Found this 1920’s shoe yesterday, thought of avintagehoarder's blog!
W October 2007
Photographer: Steven Klein
Thunder happens because my soul is changing
Let’s talk nude lingerie.
Very often, when people ask me for a “nude” lingerie recommendation, they mean beige (or similarly light skintones). Again and again, in lingerie collections I see every season, it’s taken for granted that “nude” equals light, and some lingerie retailers have even gone so far as to insist that this one shade of nude is suitable for all skin colors! I had one memorable experience in Nordstrom a few months ago where a bra sellers insisted I needed a nude bra…and then offered me a beige one. When I said, “I don’t think that’s a nude for my skintone,” she looked shocked…as though she’d never even considered the possibility that women with different complexions would require different shades of nude. And this wasn’t the only time that’s happened.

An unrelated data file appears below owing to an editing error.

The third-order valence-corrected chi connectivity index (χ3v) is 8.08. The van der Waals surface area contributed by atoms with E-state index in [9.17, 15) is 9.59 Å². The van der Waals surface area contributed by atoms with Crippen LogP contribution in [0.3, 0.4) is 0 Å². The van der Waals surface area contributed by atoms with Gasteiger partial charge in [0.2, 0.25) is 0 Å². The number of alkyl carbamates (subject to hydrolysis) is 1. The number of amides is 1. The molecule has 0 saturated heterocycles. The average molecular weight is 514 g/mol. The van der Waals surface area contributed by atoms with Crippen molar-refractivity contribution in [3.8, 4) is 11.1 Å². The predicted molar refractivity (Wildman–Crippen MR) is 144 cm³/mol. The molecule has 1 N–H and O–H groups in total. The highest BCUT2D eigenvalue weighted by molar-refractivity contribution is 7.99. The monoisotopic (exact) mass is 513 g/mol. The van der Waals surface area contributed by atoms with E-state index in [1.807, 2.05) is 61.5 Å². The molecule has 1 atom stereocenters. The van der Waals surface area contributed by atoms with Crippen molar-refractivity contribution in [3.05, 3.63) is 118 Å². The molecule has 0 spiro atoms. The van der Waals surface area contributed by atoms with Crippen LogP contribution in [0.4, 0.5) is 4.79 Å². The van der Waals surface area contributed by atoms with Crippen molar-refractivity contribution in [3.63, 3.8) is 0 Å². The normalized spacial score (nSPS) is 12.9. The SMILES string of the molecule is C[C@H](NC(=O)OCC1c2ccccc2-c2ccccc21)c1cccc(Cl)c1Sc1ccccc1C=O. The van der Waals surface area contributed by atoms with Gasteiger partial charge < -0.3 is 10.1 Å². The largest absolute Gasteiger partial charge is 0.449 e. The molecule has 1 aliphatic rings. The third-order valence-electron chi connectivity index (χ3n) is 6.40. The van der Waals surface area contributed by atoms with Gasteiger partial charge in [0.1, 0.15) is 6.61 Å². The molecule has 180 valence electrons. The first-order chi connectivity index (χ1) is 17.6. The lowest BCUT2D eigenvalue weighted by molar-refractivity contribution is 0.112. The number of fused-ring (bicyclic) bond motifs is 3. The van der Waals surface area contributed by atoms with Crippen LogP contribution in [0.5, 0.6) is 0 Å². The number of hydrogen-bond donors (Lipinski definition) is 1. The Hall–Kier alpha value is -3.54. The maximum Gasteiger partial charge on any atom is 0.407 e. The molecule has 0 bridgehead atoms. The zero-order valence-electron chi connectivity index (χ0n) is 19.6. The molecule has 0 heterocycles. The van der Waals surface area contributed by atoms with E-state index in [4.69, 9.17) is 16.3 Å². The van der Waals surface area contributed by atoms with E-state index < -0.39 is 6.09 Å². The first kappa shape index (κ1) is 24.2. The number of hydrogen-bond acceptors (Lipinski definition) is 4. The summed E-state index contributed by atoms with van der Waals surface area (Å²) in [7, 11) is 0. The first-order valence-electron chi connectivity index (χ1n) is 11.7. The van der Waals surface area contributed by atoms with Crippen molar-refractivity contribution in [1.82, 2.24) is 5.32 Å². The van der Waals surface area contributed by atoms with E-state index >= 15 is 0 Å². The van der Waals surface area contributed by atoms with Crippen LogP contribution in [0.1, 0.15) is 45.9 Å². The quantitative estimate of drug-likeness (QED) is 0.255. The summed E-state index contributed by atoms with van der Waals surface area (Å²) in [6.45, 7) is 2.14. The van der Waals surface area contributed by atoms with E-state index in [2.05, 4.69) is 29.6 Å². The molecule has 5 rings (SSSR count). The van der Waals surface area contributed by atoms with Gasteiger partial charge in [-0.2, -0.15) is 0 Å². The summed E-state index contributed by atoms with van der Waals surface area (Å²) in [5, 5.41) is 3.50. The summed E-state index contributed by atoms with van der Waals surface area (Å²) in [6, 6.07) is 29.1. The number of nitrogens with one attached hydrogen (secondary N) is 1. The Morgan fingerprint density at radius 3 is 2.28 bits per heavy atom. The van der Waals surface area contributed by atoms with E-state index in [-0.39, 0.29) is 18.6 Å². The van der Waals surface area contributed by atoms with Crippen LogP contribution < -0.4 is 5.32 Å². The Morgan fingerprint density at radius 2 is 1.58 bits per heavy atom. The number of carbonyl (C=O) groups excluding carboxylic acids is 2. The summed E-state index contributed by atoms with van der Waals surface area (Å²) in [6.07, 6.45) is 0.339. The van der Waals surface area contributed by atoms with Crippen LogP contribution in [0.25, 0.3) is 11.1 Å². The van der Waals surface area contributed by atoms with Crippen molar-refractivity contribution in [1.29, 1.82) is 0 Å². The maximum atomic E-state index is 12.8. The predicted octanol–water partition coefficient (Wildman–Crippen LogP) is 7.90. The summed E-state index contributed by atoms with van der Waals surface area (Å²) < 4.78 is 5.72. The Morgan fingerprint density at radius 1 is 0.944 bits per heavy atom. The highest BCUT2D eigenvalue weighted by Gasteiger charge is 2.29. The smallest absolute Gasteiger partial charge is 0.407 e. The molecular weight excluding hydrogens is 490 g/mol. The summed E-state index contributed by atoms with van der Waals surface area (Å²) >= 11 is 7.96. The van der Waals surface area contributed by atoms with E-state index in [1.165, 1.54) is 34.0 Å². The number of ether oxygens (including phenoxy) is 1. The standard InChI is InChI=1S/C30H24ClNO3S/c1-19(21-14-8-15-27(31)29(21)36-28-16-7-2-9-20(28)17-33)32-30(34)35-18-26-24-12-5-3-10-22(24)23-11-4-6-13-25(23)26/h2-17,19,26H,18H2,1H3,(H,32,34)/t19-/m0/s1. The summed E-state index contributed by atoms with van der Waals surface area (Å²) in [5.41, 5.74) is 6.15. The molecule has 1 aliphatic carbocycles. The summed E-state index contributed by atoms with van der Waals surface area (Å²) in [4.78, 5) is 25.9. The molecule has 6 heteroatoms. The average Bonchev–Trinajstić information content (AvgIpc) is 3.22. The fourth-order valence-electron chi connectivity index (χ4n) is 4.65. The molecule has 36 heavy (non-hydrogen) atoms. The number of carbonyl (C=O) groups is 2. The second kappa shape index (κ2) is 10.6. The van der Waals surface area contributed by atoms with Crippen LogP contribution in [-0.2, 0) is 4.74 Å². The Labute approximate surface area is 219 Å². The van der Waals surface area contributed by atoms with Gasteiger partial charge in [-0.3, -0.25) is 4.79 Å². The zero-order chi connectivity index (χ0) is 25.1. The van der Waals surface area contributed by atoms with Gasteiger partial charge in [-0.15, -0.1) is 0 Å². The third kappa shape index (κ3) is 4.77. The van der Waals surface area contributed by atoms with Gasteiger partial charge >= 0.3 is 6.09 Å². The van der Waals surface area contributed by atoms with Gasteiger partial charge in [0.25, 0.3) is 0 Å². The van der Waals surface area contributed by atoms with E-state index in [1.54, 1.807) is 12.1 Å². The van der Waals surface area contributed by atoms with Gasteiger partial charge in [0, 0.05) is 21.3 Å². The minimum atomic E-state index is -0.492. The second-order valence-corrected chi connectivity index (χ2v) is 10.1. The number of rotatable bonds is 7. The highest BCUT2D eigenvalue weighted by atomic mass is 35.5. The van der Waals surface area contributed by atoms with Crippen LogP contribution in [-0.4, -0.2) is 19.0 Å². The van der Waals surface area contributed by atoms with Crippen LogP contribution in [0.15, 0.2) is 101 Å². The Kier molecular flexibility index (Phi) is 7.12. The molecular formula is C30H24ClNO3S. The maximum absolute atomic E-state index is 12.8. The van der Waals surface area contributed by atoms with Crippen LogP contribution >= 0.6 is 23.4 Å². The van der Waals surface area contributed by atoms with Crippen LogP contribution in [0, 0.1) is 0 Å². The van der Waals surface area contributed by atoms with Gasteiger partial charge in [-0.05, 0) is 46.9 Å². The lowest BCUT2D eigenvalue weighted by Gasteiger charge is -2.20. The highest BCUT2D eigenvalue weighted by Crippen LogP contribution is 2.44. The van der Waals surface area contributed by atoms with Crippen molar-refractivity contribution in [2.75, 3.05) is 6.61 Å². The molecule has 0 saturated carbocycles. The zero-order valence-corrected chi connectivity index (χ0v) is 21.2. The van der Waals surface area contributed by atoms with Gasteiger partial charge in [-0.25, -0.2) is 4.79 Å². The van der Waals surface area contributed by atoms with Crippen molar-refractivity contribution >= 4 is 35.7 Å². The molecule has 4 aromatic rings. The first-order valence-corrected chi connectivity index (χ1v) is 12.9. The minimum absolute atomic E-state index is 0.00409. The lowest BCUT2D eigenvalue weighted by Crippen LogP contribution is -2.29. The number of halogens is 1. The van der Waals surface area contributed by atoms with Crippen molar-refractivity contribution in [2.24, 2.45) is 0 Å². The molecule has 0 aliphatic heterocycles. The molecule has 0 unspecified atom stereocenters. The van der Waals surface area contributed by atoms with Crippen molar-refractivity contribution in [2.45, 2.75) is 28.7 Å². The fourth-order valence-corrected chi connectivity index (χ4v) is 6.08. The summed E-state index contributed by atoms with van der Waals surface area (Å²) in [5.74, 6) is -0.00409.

The reason this is important is because centering one skintone as “normal” or “natural” automatically displaces women with darker skintones and others them as unusual or abnormal (trust me when I say women of color are not rare). In the worst instances, as in the case with Wacoal, women with dark skin are implied to be “unnatural.” It’s a steady, constant reminder (one of many) that lingerie companies just aren’t thinking about women of color. A name like “naturally nude” belongs in the same historical trash heap the crayon color “flesh” does. It’s archaic, outdated, and, to be perfectly honest, ignorant. The entire idea behind “nude” lingerie is that it should fade into your skin and be perfectly invisible. Yet when only one shade is ever defined as nude, you have to ask, “Which skintone are lingerie designers thinking of?” The answer is obvious. Not mine.